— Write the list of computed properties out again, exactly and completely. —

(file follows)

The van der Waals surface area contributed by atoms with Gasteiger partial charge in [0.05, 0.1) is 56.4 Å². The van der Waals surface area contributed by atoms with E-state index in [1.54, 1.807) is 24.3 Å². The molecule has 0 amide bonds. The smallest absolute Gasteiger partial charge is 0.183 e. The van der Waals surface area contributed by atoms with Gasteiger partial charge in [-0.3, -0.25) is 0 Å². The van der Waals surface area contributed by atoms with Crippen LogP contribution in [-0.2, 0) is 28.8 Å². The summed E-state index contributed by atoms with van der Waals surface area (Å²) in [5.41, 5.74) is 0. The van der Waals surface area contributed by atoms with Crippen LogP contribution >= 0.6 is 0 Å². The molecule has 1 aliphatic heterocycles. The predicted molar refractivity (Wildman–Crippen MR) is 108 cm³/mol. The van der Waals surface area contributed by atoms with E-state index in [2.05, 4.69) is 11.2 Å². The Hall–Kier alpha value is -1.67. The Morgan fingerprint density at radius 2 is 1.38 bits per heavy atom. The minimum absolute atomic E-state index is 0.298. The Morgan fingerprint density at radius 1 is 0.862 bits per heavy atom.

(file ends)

The van der Waals surface area contributed by atoms with Gasteiger partial charge in [0.05, 0.1) is 56.4 Å². The van der Waals surface area contributed by atoms with E-state index in [1.54, 1.807) is 24.3 Å². The molecule has 0 amide bonds. The smallest absolute Gasteiger partial charge is 0.183 e. The van der Waals surface area contributed by atoms with Gasteiger partial charge in [-0.3, -0.25) is 0 Å². The van der Waals surface area contributed by atoms with Crippen LogP contribution in [-0.2, 0) is 28.8 Å². The summed E-state index contributed by atoms with van der Waals surface area (Å²) in [5.41, 5.74) is 0. The van der Waals surface area contributed by atoms with Crippen LogP contribution >= 0.6 is 0 Å². The molecule has 1 aliphatic heterocycles. The predicted molar refractivity (Wildman–Crippen MR) is 108 cm³/mol. The van der Waals surface area contributed by atoms with E-state index in [2.05, 4.69) is 11.2 Å². The Hall–Kier alpha value is -1.67. The Morgan fingerprint density at radius 2 is 1.38 bits per heavy atom. The minimum absolute atomic E-state index is 0.298. The Morgan fingerprint density at radius 1 is 0.862 bits per heavy atom.